World Library  
Flag as Inappropriate
Email this Article

All Good Things (film)

Article Id: WHEBN0017923997
Reproduction Date:

Title: All Good Things (film)  
Author: World Heritage Encyclopedia
Language: English
Subject: Greenwich, Connecticut, Bridgeport, Connecticut
Publisher: World Heritage Encyclopedia

All Good Things (film)

All Good Things
Theatrical Poster
Directed by Andrew Jarecki
Produced by Andrew Jarecki
Michael London
Bruna Papandrea
Marc Smerling
Written by Marcus Hinchey
Marc Smerling
Starring Ryan Gosling
Kirsten Dunst
Frank Langella
Philip Baker Hall
Music by Rob Simonsen
Cinematography Michael Seresin
Edited by David Rosenbloom
Shelby Siegel
Distributed by Magnolia Pictures
Release dates
  • December 3, 2010 (2010-12-03)
Running time
101 minutes
Country United States
Language English
Budget $20 million
Box office $644,535[1]

All Good Things is a 2010 mystery/crime romantic drama film directed by Andrew Jarecki starring Ryan Gosling and Kirsten Dunst. Inspired by the life of accused murderer Robert Durst, the film chronicles the life of the wealthy son of a New York real estate tycoon, and a series of murders linked to him, as well as his volatile relationship with his wife and her subsequent unsolved disappearance.

All Good Things was filmed between April and July 2008 in Connecticut and New York. Originally scheduled for a July 24, 2009, release, the film ultimately received a limited release in December 3, 2010.[2][3]

The real-life Robert Durst professed admiration for All Good Things and offered to be interviewed, having not previously cooperated with journalistic media. Durst would ultimately sit with Jarecki for more than 20 hours over a multi-year period, resulting in the six-part documentary miniseries, The Jinx: The Life and Deaths of Robert Durst, shown on HBO in March 2015.


In 1970s New York City, David Marks (Gosling), the son of a powerful real estate tycoon, marries a beautiful working-class student, Katie McCarthy (Dunst). Together they flee New York for country life in Vermont — only to be lured back by David's father (Frank Langella). Upon their return, they buy a beautiful apartment where Katie brings up the idea of having children, whereupon David implies he can't have any. They eventually buy a lake house out of town and Katie tells their new pregnant neighbor that she is expecting as well. Katie tells David, to which he responds by throwing a chair and breaking a shelf. David makes Katie have an abortion, which he misses while doing work for his father.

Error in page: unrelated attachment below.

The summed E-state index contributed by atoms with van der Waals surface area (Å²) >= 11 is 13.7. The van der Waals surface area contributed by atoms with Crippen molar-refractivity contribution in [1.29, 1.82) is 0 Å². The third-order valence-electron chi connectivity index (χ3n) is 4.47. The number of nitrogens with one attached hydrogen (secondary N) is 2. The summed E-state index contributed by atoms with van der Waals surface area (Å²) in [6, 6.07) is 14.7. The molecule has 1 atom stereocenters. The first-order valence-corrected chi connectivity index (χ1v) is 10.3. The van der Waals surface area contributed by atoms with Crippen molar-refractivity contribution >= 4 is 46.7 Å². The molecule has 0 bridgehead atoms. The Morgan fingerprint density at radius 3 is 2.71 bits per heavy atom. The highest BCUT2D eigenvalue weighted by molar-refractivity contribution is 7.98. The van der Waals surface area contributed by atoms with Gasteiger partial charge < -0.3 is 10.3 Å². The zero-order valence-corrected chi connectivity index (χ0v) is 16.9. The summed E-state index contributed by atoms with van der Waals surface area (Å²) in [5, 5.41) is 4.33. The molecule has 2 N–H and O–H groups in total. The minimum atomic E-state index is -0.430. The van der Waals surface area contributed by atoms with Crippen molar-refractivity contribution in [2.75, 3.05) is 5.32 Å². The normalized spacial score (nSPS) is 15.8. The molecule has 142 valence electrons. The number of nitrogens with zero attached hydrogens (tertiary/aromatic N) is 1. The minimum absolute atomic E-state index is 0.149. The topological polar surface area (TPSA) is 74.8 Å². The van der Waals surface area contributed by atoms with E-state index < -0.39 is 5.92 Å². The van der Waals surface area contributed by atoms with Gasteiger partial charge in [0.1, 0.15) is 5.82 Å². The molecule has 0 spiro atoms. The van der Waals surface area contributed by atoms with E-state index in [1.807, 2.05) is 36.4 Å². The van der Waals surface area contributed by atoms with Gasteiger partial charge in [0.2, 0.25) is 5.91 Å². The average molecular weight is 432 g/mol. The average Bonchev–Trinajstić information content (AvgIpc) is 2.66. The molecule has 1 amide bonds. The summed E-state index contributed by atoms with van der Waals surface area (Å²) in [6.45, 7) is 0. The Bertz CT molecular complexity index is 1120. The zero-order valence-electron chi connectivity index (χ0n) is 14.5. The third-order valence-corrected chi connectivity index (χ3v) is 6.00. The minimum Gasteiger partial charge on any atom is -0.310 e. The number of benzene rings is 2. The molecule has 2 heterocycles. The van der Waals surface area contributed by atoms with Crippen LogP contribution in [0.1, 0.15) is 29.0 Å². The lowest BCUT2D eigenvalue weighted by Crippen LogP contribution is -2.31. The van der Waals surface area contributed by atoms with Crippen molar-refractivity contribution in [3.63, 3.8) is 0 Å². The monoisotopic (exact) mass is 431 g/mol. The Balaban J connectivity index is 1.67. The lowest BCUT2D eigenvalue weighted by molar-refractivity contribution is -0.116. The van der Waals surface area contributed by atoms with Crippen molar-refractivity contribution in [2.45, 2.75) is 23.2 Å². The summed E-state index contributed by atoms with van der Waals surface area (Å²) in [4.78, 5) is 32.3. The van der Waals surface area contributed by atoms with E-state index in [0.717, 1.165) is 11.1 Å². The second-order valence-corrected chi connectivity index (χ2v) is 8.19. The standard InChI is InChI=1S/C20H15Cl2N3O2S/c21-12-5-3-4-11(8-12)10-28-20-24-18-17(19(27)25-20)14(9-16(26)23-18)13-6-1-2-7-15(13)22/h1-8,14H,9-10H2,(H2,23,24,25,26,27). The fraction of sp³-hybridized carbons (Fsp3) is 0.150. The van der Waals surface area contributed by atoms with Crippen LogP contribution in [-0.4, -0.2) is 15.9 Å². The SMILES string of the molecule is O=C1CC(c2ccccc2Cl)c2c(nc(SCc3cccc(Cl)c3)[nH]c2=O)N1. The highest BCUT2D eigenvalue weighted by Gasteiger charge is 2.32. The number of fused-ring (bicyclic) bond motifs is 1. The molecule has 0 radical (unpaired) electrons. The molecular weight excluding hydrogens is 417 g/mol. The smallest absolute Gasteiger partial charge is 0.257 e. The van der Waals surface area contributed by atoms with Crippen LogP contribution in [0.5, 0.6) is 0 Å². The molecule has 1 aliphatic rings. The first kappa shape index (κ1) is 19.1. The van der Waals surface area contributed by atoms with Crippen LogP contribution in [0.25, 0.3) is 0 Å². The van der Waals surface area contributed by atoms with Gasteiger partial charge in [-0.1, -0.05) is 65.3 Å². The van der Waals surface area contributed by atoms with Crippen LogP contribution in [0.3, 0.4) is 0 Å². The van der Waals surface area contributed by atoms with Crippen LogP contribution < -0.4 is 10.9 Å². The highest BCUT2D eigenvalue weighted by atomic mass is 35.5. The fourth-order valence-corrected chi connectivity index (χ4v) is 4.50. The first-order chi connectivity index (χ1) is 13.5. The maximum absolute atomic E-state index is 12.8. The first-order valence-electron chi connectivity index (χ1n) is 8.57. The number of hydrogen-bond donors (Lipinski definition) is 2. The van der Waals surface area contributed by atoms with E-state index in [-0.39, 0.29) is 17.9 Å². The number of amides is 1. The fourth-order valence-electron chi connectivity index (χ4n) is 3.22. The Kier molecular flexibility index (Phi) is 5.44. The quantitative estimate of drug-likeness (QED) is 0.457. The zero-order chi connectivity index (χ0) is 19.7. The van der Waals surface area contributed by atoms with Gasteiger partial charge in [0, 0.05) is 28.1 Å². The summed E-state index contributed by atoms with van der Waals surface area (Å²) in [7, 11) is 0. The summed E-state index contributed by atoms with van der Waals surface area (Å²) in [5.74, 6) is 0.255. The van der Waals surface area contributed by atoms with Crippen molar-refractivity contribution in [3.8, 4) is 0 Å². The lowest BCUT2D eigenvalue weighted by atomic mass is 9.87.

Katie goes back to college and eventually applies and gets into medical school. During a celebratory party at her parents' house, David drags Katie out by her hair when he wants to go home and she asks him to wait. Katie wants a separation, but her funds, which she needs in order to graduate, are cut off when she attempts to leave. David gets violent and Katie begins to show signs of abuse. Family secrets are slowly revealed, and then Katie disappears without a trace.

Years later, when David's best friend Deborah Lehrman (Lily Rabe) is found dead, the 20-year-old case is re-opened, with David as the main suspect.



The All Good Things screenplay was written by Marcus Hinchey and Marc Smerling as a narrative loosely based on the real life experiences of Robert Durst, a real estate heir whose first wife, Kathleen McCormack, disappeared in 1982.[11][12] The film's title is a reference to a health food store of the same name set up by Durst and McCormack in the 1970s.[11] After the script was completed and Andrew Jarecki had agreed to direct the film, Ryan Gosling was attached to star and Kirsten Dunst in negotiations by late January 2008.[4] By early April, Frank Langella was in final negotiations with the film's producers to join. Soon after, The Weinstein Company closed a deal to distribute All Good Things, and the film's budget was set at US$20 million.[13]

Filming began in April in New York City and various locations in Connecticut,[6] which were chosen for "the tax incentive, scenic and period locations" provided by the state.[14] Shooting on Lillinonah Drive in Brookfield, Connecticut commenced in early May, at a lakefront house.[15] Five locations at the Fairfield University campus were used for several scenes over a week of filming.[16] The set moved to Carl Schurz Park, New York City, briefly before switching back to Connecticut.[17] Three scenes were shot at Canal Street, Shelton, Connecticut, on May 30–31 after the production team's filming license for the scenes was completed less than a week beforehand. Much of the Canal Street filming focused on the "heavy, industrial features" of the area, while other touch-ups such as graffiti removal were made.[18]

A single minute-long scene was shot on a bridge over the Housatonic River.[14] Scenes were shot on Route 7 in Gaylordsville, Connecticut, on June 3, where a shop opposite the local fire department was used as a health food store.[19] The following day, filming commenced in Waterbury, Connecticut.[20] The Hospital of Saint Raphael was used as a filming location on June 6. The film set at the hospital was built on a vacant floor scheduled to be renovated, and took a week for set designers to prepare.[21] Filming later returned to Brookfield, Connecticut,[15] and shot for two days at the Ridgefield Community Center—standing in for New York's Gracie Mansion—in Ridgefield, Connecticut.[22] Manhattan, New York City's West 38th Street, between 7th and 8th Avenues, stood in for the old 42nd Street on June 25–26 where shops were converted into 1970s Times Square sex shops and strip shows.[23][24]